A short vacation on Walcheren island has brought me into contact with a countryside similar to the polder land we encounter in the ASLSK historical module Decision at Elst. This low-lying land is comparable to the area south of Arnhem that was fought over during the Market-Garden opertion in Sept 1944. When you travel between towns the first you get to know about the settlement ahead is its church. The towers are clearly visible from kilometres away and its easy to understand their importance as observation posts.
I like ASL campaign games. They induce a sense of preserving fighting capability of ones force instead of sacrificing all you’ve got for a single scenario’s Victory Condition. I will play the campaign solo and report the results of each campaign game scenario. Here is the situation after the initial CG Scenario on the afternoon of September 23 1944.
This ASLSK scenario plays during the first day of the Battle of the Bulge. This specific action took place in Bleialf, a town located in the German Schnee-Eifel region. The 18th Volksgrenadier Division was one of the first German formations to infiltrate the American Defences. There is a very detailed account of the action of the 106th US Infantry Division in Bleialf at the C.R.I.B.A. site that I can very much recommend to read.
Lately I had my first ASLSK game involving Italians. My son and I played the game twice and we both found it very enjoying. I like SK a lot as it makes for a more relaxed game and it is definitely easyer to grasp for newcomers.
The scenario plays during the Allied invasion of Sicily in 10 July 1943. The Italians get to defend the town of Avola. Their 146th Regiment 206th Costal Defense Division defends against an attack from inland carried forth by elements of US 505th Parachute Infantry Regiment.
Last night my brother and I had a rare face to face game of ASLSK. We like to play the starter kit much, because of the reduced rules – in comparison to ASL. ASLSK remembers me in a very positive way of the old Squad Leader game. The limited number of rules are quite easy to recall during play and one can play a fast-paced game. The pace of a game imho is more important then the inclusion of every possible detail. A fast paced wargame will confront the gamer with a realistic frame for decision making under uncertain circumstances.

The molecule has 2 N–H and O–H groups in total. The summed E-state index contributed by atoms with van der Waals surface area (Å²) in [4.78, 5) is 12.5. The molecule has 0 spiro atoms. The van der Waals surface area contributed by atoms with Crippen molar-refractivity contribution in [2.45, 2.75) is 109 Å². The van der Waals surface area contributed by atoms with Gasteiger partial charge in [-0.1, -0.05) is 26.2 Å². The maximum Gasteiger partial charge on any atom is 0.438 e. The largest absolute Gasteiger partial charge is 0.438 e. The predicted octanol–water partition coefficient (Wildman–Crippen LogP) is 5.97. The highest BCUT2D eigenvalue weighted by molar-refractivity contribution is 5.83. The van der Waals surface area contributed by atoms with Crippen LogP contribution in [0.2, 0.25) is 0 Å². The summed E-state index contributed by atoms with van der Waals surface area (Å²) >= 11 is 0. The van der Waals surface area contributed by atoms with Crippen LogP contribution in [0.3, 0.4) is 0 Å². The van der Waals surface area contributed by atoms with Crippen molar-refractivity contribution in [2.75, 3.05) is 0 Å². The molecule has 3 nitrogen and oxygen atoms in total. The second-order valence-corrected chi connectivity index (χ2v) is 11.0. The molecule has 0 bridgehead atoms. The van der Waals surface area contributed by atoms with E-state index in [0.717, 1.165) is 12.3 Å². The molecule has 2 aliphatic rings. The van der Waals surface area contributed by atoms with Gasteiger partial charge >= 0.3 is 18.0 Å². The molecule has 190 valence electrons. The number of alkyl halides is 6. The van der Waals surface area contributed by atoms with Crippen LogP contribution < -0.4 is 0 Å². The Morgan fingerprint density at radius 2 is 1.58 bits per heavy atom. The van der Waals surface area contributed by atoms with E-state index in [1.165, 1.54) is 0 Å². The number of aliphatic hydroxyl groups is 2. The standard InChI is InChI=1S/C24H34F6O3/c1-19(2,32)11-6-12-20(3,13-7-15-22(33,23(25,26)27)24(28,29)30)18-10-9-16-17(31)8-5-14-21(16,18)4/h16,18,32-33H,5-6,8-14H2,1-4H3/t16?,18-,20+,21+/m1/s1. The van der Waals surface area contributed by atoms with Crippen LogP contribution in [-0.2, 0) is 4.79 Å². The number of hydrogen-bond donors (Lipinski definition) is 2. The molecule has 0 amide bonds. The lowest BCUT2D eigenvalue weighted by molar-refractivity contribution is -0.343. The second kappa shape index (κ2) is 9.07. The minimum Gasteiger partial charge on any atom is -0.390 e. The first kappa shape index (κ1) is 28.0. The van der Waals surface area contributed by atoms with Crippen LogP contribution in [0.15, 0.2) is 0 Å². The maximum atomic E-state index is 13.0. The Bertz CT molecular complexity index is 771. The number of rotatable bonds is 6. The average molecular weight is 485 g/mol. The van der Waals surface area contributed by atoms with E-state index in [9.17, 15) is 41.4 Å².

ASLSK lends itself well to solo games as one does not have to consider concealment. There is HIP setup for emplaced guns of course, so this one needs to use with discretion. Before going for a solo game I will try an evaluation of the situation and of the terrain. This will allow me to draft credible operational plans for both opposing sides.
In the mid 1980’s I first made aquaintance with the Squad Leader system. I liked it and consequently also bought Iron Cross and Crucible of Steel. Unfortunately in those days I couldn’t find anyone else interested playing. Most of my wargaming friends disliked the complexity of the rules. Playing mostly solo I felt quite limited enjoyment. When the 1st Edition Advanced Squad Leader rules where published I fetched a copy, but finally lost interest and ASL sank into oblivion.
In this scenario I will first use the solitaire play rules for ASL provided by Mike O’Leary. For each HIP (hidden in place) British counter I add a British ownership counter. They denote all the possible HIP locations between which the British hidden units can switch places.
Here they come! The Tommies are on their way to Arnhem.
Just today I got this new box, my first Advanced Squad Leader Starter Kit. And my first British ASL counters. The idea is to get some easy to learn rules for our NGWP or better known as next generation wargaming project. And to add some more historical flavour to it. With the 7oth anniversary of Operation Market Garden around the bend, it may also serve well as a jumping-off poit for some reflection on history. There is a good account of the 2-day battle to be found on The Worcester Regiment.